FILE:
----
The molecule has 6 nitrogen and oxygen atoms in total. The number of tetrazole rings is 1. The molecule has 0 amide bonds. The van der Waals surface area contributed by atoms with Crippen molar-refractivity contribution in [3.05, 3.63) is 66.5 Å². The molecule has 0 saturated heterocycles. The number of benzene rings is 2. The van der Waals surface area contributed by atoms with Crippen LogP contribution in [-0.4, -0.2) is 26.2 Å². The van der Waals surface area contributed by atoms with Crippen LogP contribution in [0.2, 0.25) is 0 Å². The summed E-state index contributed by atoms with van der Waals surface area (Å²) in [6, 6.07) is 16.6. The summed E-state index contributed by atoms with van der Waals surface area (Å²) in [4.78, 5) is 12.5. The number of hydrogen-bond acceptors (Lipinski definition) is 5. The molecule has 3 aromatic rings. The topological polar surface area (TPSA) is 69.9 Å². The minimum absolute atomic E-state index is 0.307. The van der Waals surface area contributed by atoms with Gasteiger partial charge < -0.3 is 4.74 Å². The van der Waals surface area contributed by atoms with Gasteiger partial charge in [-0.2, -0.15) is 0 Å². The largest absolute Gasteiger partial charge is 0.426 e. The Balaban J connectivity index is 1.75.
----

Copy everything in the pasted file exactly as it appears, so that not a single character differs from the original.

The molecule has 6 nitrogen and oxygen atoms in total. The number of tetrazole rings is 1. The molecule has 0 amide bonds. The van der Waals surface area contributed by atoms with Crippen molar-refractivity contribution in [3.05, 3.63) is 66.5 Å². The molecule has 0 saturated heterocycles. The number of benzene rings is 2. The van der Waals surface area contributed by atoms with Crippen LogP contribution in [-0.4, -0.2) is 26.2 Å². The van der Waals surface area contributed by atoms with Crippen LogP contribution in [0.2, 0.25) is 0 Å². The summed E-state index contributed by atoms with van der Waals surface area (Å²) in [6, 6.07) is 16.6. The summed E-state index contributed by atoms with van der Waals surface area (Å²) in [4.78, 5) is 12.5. The number of hydrogen-bond acceptors (Lipinski definition) is 5. The molecule has 3 aromatic rings. The topological polar surface area (TPSA) is 69.9 Å². The minimum absolute atomic E-state index is 0.307. The van der Waals surface area contributed by atoms with Gasteiger partial charge < -0.3 is 4.74 Å². The van der Waals surface area contributed by atoms with Gasteiger partial charge in [-0.2, -0.15) is 0 Å². The largest absolute Gasteiger partial charge is 0.426 e. The Balaban J connectivity index is 1.75.